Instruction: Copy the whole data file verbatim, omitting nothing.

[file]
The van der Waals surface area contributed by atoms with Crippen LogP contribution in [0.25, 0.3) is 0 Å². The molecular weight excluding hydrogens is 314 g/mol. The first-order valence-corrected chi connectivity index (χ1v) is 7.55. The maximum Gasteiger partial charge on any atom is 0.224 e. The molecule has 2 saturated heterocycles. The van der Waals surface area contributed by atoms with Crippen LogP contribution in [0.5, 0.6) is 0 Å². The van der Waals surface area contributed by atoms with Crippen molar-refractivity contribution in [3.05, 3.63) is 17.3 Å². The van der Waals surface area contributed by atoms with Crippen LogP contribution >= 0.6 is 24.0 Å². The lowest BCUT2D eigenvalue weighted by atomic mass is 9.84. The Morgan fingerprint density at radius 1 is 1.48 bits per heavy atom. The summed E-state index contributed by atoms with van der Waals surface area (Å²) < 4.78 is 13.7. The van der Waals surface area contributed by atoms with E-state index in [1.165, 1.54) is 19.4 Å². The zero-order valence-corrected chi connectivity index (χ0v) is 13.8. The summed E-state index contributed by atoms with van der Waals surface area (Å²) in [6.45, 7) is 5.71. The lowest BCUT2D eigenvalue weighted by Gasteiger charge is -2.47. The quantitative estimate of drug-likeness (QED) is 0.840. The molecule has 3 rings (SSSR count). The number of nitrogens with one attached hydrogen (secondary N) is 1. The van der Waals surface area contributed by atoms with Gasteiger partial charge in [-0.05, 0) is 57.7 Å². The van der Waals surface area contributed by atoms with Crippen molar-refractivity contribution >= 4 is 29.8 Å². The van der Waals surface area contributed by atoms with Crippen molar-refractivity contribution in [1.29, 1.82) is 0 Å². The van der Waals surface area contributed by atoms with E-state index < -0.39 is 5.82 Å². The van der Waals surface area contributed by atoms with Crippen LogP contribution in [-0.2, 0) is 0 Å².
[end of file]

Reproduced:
The van der Waals surface area contributed by atoms with Crippen LogP contribution in [0.25, 0.3) is 0 Å². The molecular weight excluding hydrogens is 314 g/mol. The first-order valence-corrected chi connectivity index (χ1v) is 7.55. The maximum Gasteiger partial charge on any atom is 0.224 e. The molecule has 2 saturated heterocycles. The van der Waals surface area contributed by atoms with Crippen LogP contribution in [0.5, 0.6) is 0 Å². The van der Waals surface area contributed by atoms with Crippen molar-refractivity contribution in [3.05, 3.63) is 17.3 Å². The van der Waals surface area contributed by atoms with Crippen LogP contribution >= 0.6 is 24.0 Å². The lowest BCUT2D eigenvalue weighted by atomic mass is 9.84. The Morgan fingerprint density at radius 1 is 1.48 bits per heavy atom. The summed E-state index contributed by atoms with van der Waals surface area (Å²) < 4.78 is 13.7. The van der Waals surface area contributed by atoms with E-state index in [1.165, 1.54) is 19.4 Å². The zero-order valence-corrected chi connectivity index (χ0v) is 13.8. The summed E-state index contributed by atoms with van der Waals surface area (Å²) in [6.45, 7) is 5.71. The lowest BCUT2D eigenvalue weighted by Gasteiger charge is -2.47. The quantitative estimate of drug-likeness (QED) is 0.840. The molecule has 3 rings (SSSR count). The number of nitrogens with one attached hydrogen (secondary N) is 1. The van der Waals surface area contributed by atoms with Gasteiger partial charge in [-0.05, 0) is 57.7 Å². The van der Waals surface area contributed by atoms with Crippen molar-refractivity contribution >= 4 is 29.8 Å². The van der Waals surface area contributed by atoms with Crippen molar-refractivity contribution in [1.29, 1.82) is 0 Å². The van der Waals surface area contributed by atoms with E-state index < -0.39 is 5.82 Å². The van der Waals surface area contributed by atoms with Crippen LogP contribution in [-0.2, 0) is 0 Å².